The Estonian startup organisation, Garage48, together with Accelerate Estonia, has held an online hackathon to tackle the coronavirus crisis; the organisations are willing to share their experience with other countries looking to organise similar online hackathons.
From 13-15 March, over a thousand people from 14 timezones and 20 countries used the Garage48 method of hacking for 48 hours straight. 30 teams presented their working products on Sunday with a pre-recorded pitch over a webinar.
The winners of the coronavirus-themed hackathon were:
1. Zelos – connecting people at risk with volunteers via call centre
2. Ventit – breathing apparatus for people who develop the acute respiratory distress syndrome
3. Vanemuine – a medical volunteer management database
4. Share Force One – a workforce sharing platform that connects B2B sides for temporary workforce exchange
5. Velmio – a corona-tracker to self-monitor one’s risk or recovery from home in real time
Sharing the experience
“As a result of the hackathon, local community initiatives started popping up all around the world under the hashtag of #hackthecrisis,” Garage48 said in a blog post. “India, Latvia, Lithuania, Finland, Poland, Belarus, Moldova, Ukraine, Canada, the United Kingdom and others have followed our lead and joined forces to prevent the further spread and impact of the coronavirus.”
Garage48 and Accelerate Estonia have confirmed their willingness to share their experience with other countries looking to organise similar online hackathons and have created the “Hack the Crisis Global Community” landing page to centralise all the local events and offer support for all the new organisers.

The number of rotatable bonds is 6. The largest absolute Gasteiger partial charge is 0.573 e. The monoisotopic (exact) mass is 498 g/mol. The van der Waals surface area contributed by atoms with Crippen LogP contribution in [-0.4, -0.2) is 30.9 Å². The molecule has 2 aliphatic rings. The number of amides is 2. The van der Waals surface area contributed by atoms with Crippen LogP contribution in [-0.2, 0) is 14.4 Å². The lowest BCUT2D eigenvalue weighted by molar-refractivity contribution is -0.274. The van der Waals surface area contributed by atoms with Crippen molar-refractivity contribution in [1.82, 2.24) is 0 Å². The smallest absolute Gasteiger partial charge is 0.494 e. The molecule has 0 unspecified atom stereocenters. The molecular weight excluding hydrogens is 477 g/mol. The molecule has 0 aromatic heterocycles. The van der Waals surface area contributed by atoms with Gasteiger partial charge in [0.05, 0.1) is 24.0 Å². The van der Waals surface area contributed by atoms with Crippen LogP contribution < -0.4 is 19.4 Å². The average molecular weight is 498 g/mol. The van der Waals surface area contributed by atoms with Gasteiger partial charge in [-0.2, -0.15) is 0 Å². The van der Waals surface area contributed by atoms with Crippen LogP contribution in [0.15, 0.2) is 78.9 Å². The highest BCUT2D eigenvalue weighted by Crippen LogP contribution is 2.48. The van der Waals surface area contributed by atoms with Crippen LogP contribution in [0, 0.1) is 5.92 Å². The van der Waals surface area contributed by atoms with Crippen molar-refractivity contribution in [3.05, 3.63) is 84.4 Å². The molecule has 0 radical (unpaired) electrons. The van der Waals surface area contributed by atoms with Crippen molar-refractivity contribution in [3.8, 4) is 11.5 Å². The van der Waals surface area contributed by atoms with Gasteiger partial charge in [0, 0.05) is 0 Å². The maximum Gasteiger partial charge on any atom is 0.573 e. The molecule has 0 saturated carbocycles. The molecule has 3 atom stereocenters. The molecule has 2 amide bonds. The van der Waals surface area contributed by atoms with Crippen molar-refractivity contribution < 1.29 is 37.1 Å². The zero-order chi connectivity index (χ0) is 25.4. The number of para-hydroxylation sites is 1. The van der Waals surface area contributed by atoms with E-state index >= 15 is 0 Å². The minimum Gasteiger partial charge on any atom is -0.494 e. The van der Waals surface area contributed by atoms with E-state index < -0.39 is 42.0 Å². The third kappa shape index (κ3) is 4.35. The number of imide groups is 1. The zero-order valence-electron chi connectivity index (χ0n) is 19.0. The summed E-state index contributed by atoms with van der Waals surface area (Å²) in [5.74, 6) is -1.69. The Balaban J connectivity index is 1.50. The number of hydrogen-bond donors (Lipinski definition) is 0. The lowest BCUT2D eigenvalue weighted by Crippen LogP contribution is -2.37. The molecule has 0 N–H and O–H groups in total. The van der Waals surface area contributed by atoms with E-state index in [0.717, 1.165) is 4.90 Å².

The Estonian president makes a global call to action
The Estonian president, Kersti Kaljulaid, has also thrown her support behind the idea of hackathons solving the crisis and is calling all the countries to join in. “I appeal to the international community to call you up to join our initiative and start working on finding and creating solutions, for the reason to minimise the coronavirus’s socio-economic impact on our lives,” Kaljulaid said in a statement.
“Now, when the crisis shows our weak points out, it’s important that the public and private sector join their forces to start developing innovative ways to leave from the forced situation upright. Bringing together the brightest minds that are willing to be part of finding and creating the solutions, is the best start to building our future for the post-crisis’ period,” Kaljulaid added.
Garage48 is a series of international start-up events for turning ideas into working prototypes in 48 hours. Accelerate Estonia is a public project, initiated by the government and aimed to be a “highway” to fully exploit the capacity of the Estonian technology and startup ecosystem, similarly to the country’s e-residency programme.
Cover: The visual image of the novel coronavirus cell, created at the Centers for Disease Control and Prevention in the US.